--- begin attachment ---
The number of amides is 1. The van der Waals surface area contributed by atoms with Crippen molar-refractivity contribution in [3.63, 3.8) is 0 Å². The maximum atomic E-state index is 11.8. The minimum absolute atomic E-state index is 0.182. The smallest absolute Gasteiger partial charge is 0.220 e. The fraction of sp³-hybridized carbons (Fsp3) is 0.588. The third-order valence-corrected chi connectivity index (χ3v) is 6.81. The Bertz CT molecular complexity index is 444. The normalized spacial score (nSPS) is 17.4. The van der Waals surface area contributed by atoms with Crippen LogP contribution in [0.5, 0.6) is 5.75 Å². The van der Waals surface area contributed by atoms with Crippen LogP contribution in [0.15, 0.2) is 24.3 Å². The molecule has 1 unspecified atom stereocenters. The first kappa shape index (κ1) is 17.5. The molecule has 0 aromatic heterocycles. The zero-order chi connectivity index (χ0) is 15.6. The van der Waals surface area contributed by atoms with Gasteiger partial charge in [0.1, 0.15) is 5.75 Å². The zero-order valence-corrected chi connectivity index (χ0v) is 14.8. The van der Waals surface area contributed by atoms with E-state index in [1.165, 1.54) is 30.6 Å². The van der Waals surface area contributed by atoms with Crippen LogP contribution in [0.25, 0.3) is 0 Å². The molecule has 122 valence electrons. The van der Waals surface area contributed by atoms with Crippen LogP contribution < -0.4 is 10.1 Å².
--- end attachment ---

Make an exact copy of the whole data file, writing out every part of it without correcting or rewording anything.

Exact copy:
The number of amides is 1. The van der Waals surface area contributed by atoms with Crippen molar-refractivity contribution in [3.63, 3.8) is 0 Å². The maximum atomic E-state index is 11.8. The minimum absolute atomic E-state index is 0.182. The smallest absolute Gasteiger partial charge is 0.220 e. The fraction of sp³-hybridized carbons (Fsp3) is 0.588. The third-order valence-corrected chi connectivity index (χ3v) is 6.81. The Bertz CT molecular complexity index is 444. The normalized spacial score (nSPS) is 17.4. The van der Waals surface area contributed by atoms with Crippen LogP contribution in [0.5, 0.6) is 5.75 Å². The van der Waals surface area contributed by atoms with Crippen LogP contribution in [0.15, 0.2) is 24.3 Å². The molecule has 1 unspecified atom stereocenters. The first kappa shape index (κ1) is 17.5. The molecule has 0 aromatic heterocycles. The zero-order chi connectivity index (χ0) is 15.6. The van der Waals surface area contributed by atoms with Gasteiger partial charge in [0.1, 0.15) is 5.75 Å². The zero-order valence-corrected chi connectivity index (χ0v) is 14.8. The van der Waals surface area contributed by atoms with E-state index in [1.165, 1.54) is 30.6 Å². The van der Waals surface area contributed by atoms with Crippen LogP contribution in [0.25, 0.3) is 0 Å². The molecule has 122 valence electrons. The van der Waals surface area contributed by atoms with Crippen LogP contribution < -0.4 is 10.1 Å².